I recently finished 97 Things Every Programmer Should Know. It's a little dated, but principles stand the test of time, right? I think so. I gave it a shot.
It's a little long (200+ pages for essentially anectdotes), and I'm not quite sure how the authors' intended for readers to consume the book. The chapters are too long for a daily psalm-like reading, but too short for any real analysis or depth. In the end, it felt like a collection of short stories.
Some concepts were really useful. The "Coding With Reason" chapter, for example, was great - short, but loaded with reminders that helped me immediately. "If you need a nested section, make it a function," for example - brilliant. I forced myself to apply this principle for a few days, even when it seemed ridiculous, and I actually found my code was simpler, and fixing bugs, or changing functionality was a breeze.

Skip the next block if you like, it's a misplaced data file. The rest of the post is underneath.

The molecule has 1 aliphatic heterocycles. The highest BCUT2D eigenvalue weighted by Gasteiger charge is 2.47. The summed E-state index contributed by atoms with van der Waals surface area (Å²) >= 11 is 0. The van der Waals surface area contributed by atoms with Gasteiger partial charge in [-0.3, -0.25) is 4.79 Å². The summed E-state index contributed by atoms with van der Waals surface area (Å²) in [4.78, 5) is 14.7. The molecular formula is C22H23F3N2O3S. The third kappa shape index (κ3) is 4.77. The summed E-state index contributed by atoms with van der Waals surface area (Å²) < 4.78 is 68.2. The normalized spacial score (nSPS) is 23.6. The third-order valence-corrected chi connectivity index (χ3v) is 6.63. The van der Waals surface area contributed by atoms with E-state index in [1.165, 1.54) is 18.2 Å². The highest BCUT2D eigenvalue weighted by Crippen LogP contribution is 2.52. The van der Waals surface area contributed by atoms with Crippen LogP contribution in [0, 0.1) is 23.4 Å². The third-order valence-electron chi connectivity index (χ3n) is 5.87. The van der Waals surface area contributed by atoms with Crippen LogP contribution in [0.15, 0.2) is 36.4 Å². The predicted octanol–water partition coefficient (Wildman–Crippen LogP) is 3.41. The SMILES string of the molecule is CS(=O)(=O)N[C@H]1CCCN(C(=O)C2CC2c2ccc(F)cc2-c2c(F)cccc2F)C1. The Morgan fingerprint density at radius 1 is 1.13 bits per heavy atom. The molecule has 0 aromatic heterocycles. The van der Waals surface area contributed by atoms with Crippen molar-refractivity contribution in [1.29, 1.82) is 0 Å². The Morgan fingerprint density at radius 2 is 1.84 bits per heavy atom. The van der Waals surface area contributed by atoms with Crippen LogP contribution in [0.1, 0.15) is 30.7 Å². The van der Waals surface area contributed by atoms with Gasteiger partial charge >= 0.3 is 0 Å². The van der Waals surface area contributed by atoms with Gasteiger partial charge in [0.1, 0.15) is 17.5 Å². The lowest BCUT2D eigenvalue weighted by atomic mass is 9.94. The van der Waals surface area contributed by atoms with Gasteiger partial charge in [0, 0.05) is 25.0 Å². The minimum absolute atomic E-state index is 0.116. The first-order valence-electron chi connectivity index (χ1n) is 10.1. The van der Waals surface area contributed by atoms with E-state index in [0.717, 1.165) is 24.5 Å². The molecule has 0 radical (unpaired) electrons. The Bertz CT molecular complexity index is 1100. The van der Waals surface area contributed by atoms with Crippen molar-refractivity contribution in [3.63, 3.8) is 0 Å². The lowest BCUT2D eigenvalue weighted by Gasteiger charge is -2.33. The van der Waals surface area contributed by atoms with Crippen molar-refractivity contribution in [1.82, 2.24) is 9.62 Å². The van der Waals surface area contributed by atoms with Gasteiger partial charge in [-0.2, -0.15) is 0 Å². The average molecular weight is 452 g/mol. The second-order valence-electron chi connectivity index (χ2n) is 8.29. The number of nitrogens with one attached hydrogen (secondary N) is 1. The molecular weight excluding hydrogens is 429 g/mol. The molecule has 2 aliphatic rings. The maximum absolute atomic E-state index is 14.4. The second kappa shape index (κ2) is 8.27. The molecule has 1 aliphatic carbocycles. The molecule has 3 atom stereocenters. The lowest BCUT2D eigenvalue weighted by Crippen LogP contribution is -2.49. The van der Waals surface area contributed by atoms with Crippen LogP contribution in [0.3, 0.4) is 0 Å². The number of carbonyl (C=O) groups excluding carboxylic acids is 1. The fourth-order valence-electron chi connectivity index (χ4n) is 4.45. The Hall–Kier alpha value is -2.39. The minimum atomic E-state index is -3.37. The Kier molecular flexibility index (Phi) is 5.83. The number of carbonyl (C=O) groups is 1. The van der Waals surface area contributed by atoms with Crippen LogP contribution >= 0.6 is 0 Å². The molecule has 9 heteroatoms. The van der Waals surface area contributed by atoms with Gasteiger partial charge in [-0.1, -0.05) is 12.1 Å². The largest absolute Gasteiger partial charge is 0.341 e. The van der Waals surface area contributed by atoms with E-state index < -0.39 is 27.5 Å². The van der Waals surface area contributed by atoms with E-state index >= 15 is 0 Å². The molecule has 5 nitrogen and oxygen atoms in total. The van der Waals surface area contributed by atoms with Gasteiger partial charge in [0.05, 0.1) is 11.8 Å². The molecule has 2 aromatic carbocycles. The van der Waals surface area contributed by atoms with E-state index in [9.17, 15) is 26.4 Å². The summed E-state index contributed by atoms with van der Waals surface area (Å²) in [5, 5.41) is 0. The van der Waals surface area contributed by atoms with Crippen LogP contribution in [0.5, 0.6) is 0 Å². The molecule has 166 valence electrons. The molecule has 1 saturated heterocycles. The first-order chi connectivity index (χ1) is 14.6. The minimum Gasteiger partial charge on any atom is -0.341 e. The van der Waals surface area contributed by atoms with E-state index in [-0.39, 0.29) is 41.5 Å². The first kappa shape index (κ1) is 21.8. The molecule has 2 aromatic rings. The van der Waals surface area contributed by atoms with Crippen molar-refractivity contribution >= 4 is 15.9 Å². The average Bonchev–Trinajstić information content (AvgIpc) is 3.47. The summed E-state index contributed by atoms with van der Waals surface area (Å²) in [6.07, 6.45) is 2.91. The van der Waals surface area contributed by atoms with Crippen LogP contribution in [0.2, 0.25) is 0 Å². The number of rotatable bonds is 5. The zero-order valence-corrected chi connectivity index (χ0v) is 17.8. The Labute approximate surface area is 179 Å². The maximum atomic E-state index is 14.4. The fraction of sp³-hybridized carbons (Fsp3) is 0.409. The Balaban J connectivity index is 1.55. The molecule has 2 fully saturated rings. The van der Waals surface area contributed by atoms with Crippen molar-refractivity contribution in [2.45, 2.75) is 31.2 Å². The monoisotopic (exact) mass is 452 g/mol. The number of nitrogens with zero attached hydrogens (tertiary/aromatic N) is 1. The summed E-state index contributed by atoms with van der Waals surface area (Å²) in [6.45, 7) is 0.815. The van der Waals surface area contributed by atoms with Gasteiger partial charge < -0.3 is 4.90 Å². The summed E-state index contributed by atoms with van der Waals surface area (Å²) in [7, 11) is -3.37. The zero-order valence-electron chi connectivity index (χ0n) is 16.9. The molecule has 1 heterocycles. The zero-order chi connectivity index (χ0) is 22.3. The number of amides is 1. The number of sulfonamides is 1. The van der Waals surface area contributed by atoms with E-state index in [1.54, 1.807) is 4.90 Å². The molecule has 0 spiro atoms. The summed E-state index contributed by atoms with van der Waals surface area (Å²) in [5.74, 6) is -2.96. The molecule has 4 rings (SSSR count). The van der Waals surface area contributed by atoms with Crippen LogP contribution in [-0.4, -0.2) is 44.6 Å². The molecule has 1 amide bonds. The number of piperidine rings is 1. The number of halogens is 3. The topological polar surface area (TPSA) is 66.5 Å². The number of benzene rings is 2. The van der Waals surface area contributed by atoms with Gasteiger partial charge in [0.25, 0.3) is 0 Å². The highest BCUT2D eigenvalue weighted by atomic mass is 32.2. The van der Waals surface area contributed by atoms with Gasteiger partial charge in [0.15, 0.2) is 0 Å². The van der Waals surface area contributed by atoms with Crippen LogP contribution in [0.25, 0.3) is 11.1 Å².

The "Make Interfaces Easy to
Use Correctly and Hard
to Use Incorrectly" chapter came at the perfect time. I was working on a project where there was conflict over the application's behavior under certain conditions. We found that simply removing features (buttons), was actually a better solution than developing execution paths.
I'll assume an exhaustive report, of every harvested jewel from this dusty classic, is unnecessary. Overall, I give it a 7 (out of 10 whatever's...). There were quite a few "confirmations" and interesting concepts that left me pondering, which is the book's biggest strength. It's not a place for answers to technical questions.
I've made it a personal goal to read at least a book a month, so hopefully these posts will come more often. Feel free to leave a recommendation.